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Dynamic Stress Changes during the 2015 Gorkha, Nepal Earthquake

Lingling Ye, Jean-Philippe Avouac, & Nadia Lapusta

Published December 15, 2016, SCEC Contribution #7256

The rupture process during an earthquake is controlled by the pre-stress distribution and the frictional properties of the fault surface. Various friction laws have been developed based on laboratory experiments and widely used in earthquake dynamic simulations. However, direct determination of dynamic friction during large earthquakes is a challenge because of the generally limited resolution of earthquake source models. Near-source less attenuated observations are needed for such studies but rarely available. Here we focus on the 2015 Mw 7.8 Gorkha earthquake for which near source accelerometric, high-rate GPS, and InSAR data, in addition to teleseismic observations, provide particularly extensive constraints on kinematic rupture models. We determine the spatial-temporal variation of dynamic stress change on the fault plane induced by earthquake rupture based on the kinematic slip models by calculating seismic wavefield with the discrete wavenumber method (Bouchon, 1997). We investigate the difference in the stress changes in several slip models with different parameterization on slip-rate functions. To understand the relation between the stress changes in the kinematic slip models, friction-slip relationship, energy partitioning between radiation and dissipation, pre-stress and other properties, we use dynamic earthquake rupture models, in which all source parameters are known. We first construct the slip models similar in spatial and temporal resolution to the kinematic source models. We will report on our current investigation of the relation between the corresponding stress changes and the original synthetic sources. The conclusions from that investigation will be applied to interpret the inferred dynamic stress changes in the Gorkha earthquake.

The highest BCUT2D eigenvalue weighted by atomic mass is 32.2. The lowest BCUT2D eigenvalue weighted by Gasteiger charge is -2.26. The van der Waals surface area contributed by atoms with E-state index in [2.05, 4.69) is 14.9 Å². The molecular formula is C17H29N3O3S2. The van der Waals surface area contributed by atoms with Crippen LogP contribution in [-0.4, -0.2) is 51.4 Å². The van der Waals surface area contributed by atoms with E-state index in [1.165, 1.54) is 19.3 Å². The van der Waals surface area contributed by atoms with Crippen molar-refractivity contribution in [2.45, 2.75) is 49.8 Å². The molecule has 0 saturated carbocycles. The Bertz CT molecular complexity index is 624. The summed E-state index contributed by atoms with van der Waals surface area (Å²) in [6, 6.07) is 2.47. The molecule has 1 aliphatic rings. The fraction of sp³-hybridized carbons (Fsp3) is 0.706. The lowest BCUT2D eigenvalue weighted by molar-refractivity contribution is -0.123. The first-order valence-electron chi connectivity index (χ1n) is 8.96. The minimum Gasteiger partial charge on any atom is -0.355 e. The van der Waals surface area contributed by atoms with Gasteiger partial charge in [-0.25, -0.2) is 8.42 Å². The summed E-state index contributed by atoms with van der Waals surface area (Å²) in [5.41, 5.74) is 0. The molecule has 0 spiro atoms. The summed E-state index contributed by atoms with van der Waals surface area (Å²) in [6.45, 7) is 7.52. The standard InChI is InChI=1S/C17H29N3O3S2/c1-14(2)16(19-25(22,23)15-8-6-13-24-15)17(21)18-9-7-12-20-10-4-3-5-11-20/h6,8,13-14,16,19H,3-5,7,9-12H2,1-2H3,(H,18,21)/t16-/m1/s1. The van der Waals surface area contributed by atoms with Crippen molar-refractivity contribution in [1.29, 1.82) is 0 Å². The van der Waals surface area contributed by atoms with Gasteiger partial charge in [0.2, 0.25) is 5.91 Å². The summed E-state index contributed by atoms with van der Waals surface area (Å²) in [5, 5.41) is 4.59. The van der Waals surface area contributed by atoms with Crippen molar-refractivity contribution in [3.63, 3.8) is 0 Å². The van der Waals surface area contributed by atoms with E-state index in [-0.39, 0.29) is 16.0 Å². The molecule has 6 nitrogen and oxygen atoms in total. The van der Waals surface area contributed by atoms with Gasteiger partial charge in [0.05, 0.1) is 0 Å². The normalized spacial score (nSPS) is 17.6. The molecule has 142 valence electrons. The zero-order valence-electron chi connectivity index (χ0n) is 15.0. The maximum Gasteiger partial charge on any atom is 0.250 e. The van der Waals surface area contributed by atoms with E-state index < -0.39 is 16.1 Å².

Ye, L., Avouac, J., & Lapusta, N. (2016, 12). Dynamic Stress Changes during the 2015 Gorkha, Nepal Earthquake. Oral Presentation at AGU Annual Meeting.